Van Nuys Plane Crash Kills 2 – Aug. 11, 1941

Aug. 11, 1941, Comics

Aug. 11, 1941, Plane Crash

Aug. 11, 1941: Walter P. Palmer and William S. Raney are killed when their plane goes into a spin during a flying lesson and crashes into a bean field at Woodley Avenue and Oxnard Street in Van Nuys, which is now somewhere in the middle of the Sepulveda Basin Recreation Area.

Lee Shippey writes about the shortage of silk stockings and blacking out aircraft factories as the nation prepares for war. But not everyone is enthusiastic. An opinion piece by former Rep. Samuel B. Pettengill, “The Gentleman From Indiana,” questions whether Japan is worth a war.  “I sometimes think the chief reason for war is that mankind likes to go on a grand drunk at least once in a generation, plastered with slogans,” Pettengill writes.

FALSE ALARM: Nothing to those Barbara Stanwyck-Robert Taylor baby rumors; the new room is for a billiard table, which no stork is bringing, Jimmie Fidler says.

Aug. 11, 1941, Plane Crash
Woodley and Oxnard, Van Nuys
The Sepulveda Basin Recreation Area at approximately Woodley and Oxnard, via Google maps’ street view.

Aug. 11, 1941, Plane Crash

Aug. 11, 1941, Lee Shippey

Aug. 11, 1941, Pettengill

Aug. 11, 1941, Jimmie Fidler

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About lmharnisch

I work at the Los Angeles Times
This entry was posted in 1941, Art & Artists, Columnists, Comics, Film, Hollywood, Jimmie Fidler, Lee Shippey, Politics, San Fernando Valley, Transportation, World War II and tagged , , , , . Bookmark the permalink.

2 Responses to Van Nuys Plane Crash Kills 2 – Aug. 11, 1941

  1. Kevin Brent says:

    These are my favorite postings — the newspaper’s daily slices of life (and death) and some Hollywood news.

  2. Earl Boebert says:

    The “American Escadrille” mentioned in the Van Nuys crash article was organized by Col. Charles Sweeny (no third “e”) who was an international soldier of fortune, gun-runner, francophile and anglophile and member of a wealthy transatlantic family of investors. Sweeny had been aide to Marshal Petain in WWI and spent the inter-war years organizing various mercenary air forces around the world, most notably in support of the French Foreign Legion during the Rif Revolt in Morocco. Sweeny attempted to get pilots to both Finland and France. A small group made it to France but were caught up in the collapse and escaped to England before they had a chance to fly.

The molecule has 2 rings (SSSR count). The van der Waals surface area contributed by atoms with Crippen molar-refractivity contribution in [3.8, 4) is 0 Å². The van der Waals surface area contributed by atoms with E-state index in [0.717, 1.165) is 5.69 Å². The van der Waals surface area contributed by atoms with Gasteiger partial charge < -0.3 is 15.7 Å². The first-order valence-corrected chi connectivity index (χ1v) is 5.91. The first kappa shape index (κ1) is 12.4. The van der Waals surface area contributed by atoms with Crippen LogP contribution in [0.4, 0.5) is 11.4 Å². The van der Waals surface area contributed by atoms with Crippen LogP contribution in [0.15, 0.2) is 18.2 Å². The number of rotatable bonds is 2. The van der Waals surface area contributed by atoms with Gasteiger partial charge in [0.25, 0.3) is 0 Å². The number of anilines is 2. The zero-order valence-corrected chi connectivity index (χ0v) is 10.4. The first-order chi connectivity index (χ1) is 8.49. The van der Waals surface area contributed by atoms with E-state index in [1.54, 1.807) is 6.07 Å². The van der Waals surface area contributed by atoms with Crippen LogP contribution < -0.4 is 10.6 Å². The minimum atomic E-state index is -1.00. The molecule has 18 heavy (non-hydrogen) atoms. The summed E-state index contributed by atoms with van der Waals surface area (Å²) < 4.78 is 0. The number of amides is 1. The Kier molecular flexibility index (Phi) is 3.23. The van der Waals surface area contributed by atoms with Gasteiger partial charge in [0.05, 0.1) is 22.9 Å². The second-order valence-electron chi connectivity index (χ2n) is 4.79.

That group formed the nucleus of the famous Eagle Squadrons of the RAF (No. 71, 121, and 133 Squadrons) who were “repatriated” in 1942 and became the equally famous 4th Fighter Group of the USAAF and then USAF, flying Mustangs in WWII and Sabrejets in Korea. They are now the 4th Operations Group, flying F15E Strike Eagles.

    The Los Angeles area was a hotbed of aviation recruiting for England and Canada in 1940 and 1941. Another active group were the Clayton Knight Committees. Knight was a famous aviation illustrator with shadowy ties to British intelligence. All this activity was taking place in blatant violation of the Neutrality Act, which Roosevelt dodged in every way he could (and he was a very artful dodger). The Committees would set up recruiting stations in hotel rooms and would would be tipped in advance of FBI raids, to the fury of the isolationists in Congress and Col. McCormick of the Chicago Tribune. There should be a bunch of stuff on all this in the Times files.

    Sweeny ended up in Salt Lake City, where he established himself as a house guest in the mansion of the once-owners of the Salt Lake City streetcar system. When the man of the house passed away Sweeny just stayed on; I interviewed him by telephone in the early 1960s when I was writing an undergraduate thesis on the Eagle Squadrons.

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